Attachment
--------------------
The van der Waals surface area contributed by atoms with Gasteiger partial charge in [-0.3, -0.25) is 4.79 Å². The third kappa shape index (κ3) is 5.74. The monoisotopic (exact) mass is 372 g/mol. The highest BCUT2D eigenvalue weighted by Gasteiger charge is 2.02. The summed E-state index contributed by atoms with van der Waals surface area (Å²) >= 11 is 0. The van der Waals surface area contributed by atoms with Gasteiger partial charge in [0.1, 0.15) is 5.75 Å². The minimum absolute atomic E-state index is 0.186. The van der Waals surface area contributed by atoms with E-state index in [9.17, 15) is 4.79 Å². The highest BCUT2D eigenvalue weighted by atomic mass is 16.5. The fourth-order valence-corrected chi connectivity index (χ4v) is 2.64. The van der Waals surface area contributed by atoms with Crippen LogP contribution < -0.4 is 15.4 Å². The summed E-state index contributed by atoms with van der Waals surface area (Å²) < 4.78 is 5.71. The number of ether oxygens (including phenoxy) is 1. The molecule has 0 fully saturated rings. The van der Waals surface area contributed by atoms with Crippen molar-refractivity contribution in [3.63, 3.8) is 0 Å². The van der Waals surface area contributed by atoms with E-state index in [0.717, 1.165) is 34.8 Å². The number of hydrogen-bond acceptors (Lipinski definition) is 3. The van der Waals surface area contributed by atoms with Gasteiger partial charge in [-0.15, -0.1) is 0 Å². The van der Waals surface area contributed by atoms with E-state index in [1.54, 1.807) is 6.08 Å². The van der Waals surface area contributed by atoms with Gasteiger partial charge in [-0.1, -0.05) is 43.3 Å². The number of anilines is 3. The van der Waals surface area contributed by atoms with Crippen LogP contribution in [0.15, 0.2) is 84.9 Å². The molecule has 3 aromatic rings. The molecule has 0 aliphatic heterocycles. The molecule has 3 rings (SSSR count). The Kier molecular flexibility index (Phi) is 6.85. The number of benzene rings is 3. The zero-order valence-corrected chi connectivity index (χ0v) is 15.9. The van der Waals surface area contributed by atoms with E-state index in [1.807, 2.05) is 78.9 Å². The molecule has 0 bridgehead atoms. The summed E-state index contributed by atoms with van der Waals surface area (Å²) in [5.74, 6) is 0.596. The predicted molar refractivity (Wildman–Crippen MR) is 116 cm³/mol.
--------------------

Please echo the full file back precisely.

The van der Waals surface area contributed by atoms with Gasteiger partial charge in [-0.3, -0.25) is 4.79 Å². The third kappa shape index (κ3) is 5.74. The monoisotopic (exact) mass is 372 g/mol. The highest BCUT2D eigenvalue weighted by Gasteiger charge is 2.02. The summed E-state index contributed by atoms with van der Waals surface area (Å²) >= 11 is 0. The van der Waals surface area contributed by atoms with Gasteiger partial charge in [0.1, 0.15) is 5.75 Å². The minimum absolute atomic E-state index is 0.186. The van der Waals surface area contributed by atoms with E-state index in [9.17, 15) is 4.79 Å². The highest BCUT2D eigenvalue weighted by atomic mass is 16.5. The fourth-order valence-corrected chi connectivity index (χ4v) is 2.64. The van der Waals surface area contributed by atoms with Crippen LogP contribution < -0.4 is 15.4 Å². The summed E-state index contributed by atoms with van der Waals surface area (Å²) < 4.78 is 5.71. The number of ether oxygens (including phenoxy) is 1. The molecule has 0 fully saturated rings. The van der Waals surface area contributed by atoms with Crippen molar-refractivity contribution in [3.63, 3.8) is 0 Å². The van der Waals surface area contributed by atoms with E-state index in [0.717, 1.165) is 34.8 Å². The number of hydrogen-bond acceptors (Lipinski definition) is 3. The van der Waals surface area contributed by atoms with Gasteiger partial charge in [-0.15, -0.1) is 0 Å². The van der Waals surface area contributed by atoms with E-state index in [1.54, 1.807) is 6.08 Å². The van der Waals surface area contributed by atoms with Gasteiger partial charge in [-0.1, -0.05) is 43.3 Å². The number of anilines is 3. The van der Waals surface area contributed by atoms with Crippen LogP contribution in [0.15, 0.2) is 84.9 Å². The molecule has 3 aromatic rings. The molecule has 0 aliphatic heterocycles. The molecule has 3 rings (SSSR count). The Kier molecular flexibility index (Phi) is 6.85. The number of benzene rings is 3. The zero-order valence-corrected chi connectivity index (χ0v) is 15.9. The van der Waals surface area contributed by atoms with E-state index in [1.807, 2.05) is 78.9 Å². The molecule has 0 bridgehead atoms. The summed E-state index contributed by atoms with van der Waals surface area (Å²) in [5.74, 6) is 0.596. The predicted molar refractivity (Wildman–Crippen MR) is 116 cm³/mol.